It's 7 a.m., and the kitchen at Brewster River Pub & Brewery in Jeffersonville is buzzing. It's been active since 3 a.m. — and not because someone had an early-morning craving for the restaurant's teriyaki duck wings or house-brewed, smoked-cherry porter. A quick look around the kitchen clarifies matters: More than 400 bagels line practically every surface.
Since winter, Brewster River Pub & Brewery has looked this way at least five mornings a week. It's serving as the temporary kitchen for Mtn Seasons, a new bakery that applies the community-supported agriculture (CSA) model to bagels — a first in Vermont. Friends Jeff Silver, 45, and Diane Abruzzini, 27, who started Mtn Seasons earlier this year, plan to open their own bagelry across the street come ski season.
The two live in twin apartments atop the former deli space they're now renovating — just one of many strokes of serendipity that catalyzed Mtn Seasons' quick rise. Though Silver and Abruzzini first met on the slopes of Smugglers' Notch Resort, they continued to connect when she sold him produce in their respective day jobs — she as a farmer, he as a chef.
But let's make one thing clear: They're not a couple. Even if "we fight like we're in a relationship," says Silver.
Just last summer, the neighbors decided to launch a food business together. "I was kind of done working for other people," Silver says. "I felt like I had enough experience and knowledge to do it for myself."
That past experience included working as a cook and a construction manager in his native Rye, N.Y., region. When Silver moved to Vermont in 2002, he started from the bottom again as a dishwasher at the Kitchen Table Bistro in Richmond, where he eventually worked his way up to running the grill station. The wiry, tattooed chef honed his baking skills in recent years at Jeffersonville's Mix Café & Bakery, where he added uncommon flavor profiles to muffins and scones. Many of those flavors, such as a popular combination of crystallized ginger and Vermont Cranberry Company berries, have now found a new home inside Silver's bagels.
At this time last year, tall, slender Abruzzini was working on a small farm, supplying area restaurants and markets. The Maplewood, N.J., native came to farming as an anthropology major at Skidmore College. A field study on local agriculture turned into a summer job, which slowly morphed into a career. After graduating, Abruzzini moved to Vermont to work at the Intervale Community Farm. Later, she settled in the Smuggs area to teach snowboarding and started her own Beet Box Farm there. "I never looked back until it was eight years later and I was making no money still," she says.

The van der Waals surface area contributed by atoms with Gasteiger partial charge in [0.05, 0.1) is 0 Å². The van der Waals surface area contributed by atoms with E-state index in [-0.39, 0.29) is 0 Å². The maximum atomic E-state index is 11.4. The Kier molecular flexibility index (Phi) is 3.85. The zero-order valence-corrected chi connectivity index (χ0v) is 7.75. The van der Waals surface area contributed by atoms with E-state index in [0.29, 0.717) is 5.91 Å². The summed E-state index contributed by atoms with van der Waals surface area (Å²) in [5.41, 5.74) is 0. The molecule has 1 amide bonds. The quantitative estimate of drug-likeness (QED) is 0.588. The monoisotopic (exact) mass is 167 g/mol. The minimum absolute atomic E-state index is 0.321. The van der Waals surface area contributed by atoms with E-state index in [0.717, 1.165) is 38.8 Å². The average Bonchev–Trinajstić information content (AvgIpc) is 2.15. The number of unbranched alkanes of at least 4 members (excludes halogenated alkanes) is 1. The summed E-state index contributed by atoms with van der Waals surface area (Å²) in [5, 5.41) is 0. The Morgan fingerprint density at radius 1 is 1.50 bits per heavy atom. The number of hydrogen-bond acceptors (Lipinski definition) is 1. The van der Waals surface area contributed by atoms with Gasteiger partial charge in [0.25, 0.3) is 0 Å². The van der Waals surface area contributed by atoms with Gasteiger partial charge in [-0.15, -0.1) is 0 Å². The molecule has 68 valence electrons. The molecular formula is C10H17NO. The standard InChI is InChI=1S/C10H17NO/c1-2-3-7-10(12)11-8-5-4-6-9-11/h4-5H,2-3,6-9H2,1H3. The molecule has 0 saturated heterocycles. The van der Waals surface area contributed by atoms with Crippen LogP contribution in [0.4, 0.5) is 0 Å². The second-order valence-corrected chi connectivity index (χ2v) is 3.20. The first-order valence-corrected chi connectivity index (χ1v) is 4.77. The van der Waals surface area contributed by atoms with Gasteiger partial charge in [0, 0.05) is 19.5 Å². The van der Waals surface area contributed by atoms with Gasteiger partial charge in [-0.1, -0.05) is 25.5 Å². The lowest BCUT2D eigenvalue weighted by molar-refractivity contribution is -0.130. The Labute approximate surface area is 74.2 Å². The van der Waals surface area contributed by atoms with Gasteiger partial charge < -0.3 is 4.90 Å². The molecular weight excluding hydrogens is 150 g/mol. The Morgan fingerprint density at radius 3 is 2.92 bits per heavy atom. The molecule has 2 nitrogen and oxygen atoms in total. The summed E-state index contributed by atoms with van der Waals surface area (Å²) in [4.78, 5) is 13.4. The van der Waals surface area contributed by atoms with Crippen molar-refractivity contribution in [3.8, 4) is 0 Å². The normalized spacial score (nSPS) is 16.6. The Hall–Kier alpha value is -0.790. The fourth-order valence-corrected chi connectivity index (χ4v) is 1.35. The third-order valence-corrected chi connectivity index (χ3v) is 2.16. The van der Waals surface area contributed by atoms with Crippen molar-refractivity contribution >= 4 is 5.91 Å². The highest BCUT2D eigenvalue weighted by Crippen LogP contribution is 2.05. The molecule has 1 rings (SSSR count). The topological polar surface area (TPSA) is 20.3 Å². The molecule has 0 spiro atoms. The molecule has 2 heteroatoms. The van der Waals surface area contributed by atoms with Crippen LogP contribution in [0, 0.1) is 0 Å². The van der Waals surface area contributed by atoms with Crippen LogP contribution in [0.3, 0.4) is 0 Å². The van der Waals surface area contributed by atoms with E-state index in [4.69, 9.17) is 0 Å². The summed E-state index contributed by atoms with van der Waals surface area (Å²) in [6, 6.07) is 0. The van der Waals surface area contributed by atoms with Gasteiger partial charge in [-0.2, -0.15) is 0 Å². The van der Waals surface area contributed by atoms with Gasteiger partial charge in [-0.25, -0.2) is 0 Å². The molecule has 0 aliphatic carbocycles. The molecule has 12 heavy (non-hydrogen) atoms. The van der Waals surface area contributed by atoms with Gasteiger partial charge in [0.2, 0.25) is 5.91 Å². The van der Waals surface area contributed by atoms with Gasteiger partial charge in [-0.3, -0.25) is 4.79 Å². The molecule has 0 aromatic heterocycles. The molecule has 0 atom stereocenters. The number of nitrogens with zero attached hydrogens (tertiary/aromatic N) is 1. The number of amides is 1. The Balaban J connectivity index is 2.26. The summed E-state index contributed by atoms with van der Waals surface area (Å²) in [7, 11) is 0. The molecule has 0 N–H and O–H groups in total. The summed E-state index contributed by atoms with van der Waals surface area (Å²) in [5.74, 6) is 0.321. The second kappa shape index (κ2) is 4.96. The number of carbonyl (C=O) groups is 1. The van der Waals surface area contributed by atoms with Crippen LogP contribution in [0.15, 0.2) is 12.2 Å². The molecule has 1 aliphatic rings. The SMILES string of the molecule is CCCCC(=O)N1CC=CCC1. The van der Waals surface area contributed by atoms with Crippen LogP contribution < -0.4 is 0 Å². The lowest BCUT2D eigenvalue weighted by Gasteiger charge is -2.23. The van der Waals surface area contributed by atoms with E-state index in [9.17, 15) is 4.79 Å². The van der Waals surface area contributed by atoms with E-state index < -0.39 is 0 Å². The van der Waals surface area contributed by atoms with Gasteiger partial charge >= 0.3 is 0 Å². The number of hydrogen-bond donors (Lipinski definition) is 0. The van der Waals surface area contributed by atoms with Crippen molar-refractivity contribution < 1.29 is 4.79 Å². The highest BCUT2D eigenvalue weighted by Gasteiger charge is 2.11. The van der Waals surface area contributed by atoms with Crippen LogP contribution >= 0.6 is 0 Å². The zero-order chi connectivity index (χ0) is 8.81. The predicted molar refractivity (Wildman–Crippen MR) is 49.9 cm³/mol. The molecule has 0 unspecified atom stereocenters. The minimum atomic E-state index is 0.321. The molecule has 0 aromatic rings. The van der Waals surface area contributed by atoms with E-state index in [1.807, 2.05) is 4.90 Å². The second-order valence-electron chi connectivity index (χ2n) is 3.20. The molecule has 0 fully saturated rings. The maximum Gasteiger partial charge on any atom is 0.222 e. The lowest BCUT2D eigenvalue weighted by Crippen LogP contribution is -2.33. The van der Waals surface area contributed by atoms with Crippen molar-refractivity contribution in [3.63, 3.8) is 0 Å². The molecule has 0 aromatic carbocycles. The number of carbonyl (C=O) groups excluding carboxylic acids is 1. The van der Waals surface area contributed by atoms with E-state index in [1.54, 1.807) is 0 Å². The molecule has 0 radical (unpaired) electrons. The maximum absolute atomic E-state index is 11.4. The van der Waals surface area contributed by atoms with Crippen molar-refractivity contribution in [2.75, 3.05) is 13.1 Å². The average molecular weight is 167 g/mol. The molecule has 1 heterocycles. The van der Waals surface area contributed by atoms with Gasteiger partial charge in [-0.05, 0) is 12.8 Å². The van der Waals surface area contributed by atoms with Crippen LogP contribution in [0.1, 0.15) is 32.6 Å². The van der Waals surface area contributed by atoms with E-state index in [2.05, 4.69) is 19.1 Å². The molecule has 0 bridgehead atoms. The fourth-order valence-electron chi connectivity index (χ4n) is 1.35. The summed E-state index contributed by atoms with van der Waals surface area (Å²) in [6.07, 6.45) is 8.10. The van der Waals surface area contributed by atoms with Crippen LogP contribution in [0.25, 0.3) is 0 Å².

Hoping to remedy that problem, Abruzzini teamed up with Silver. The goal: to use her farm connections and his culinary skills to showcase Lamoille County bounty in value-added wares.
The friends purchased a small, wood-fired oven last summer and began experimenting. Forays with pizza were successful, but Silver and Abruzzini reasoned that every farmers market already had a pizza vendor. Bagels were another matter. Raised just outside New York City, prime bagel country, both felt dissatisfied with nearby options. "It's nice to have our bagels up here, for sure. I definitely felt a bit of a lack before that," says Abruzzini. "Bagels are a way of life in [the New York] area."
They quickly became a way of life for Mtn Seasons' shareholders, too. Early in the season, Silver and Abruzzini decided to capitalize their business using the CSA model and sold shares to 20 friends. Within a week, that figure doubled.
No longer able to bake all they needed in their home ovens, Silver and Abruzzini struck a deal with Brewster River owners Billy and Heather Mossinghoff. In exchange for use of the space, the bakers leave the kitchen spick and span and make flatbread dough for the restaurant. It's lucky they have the kitchen, because Mtn Seasons' popularity quickly took off. What began as a workload of 300 bagels a week now exceeds 1,500.
Silver and Abruzzini offer their CSA shares in the form of punch cards: A 10-punch card sells for $50 and nets the buyer 10 bags of six bagels each. Twenty punches go for $95, a 20 percent discount off the bagels' retail price. The punch system allows CSA members to pick up as many bags of bagels as they want at any farmers market. (The Farm Store in Jeffersonville and Foote Brook Organic Farm's stand in Johnson also sell Mtn Seasons' wares.)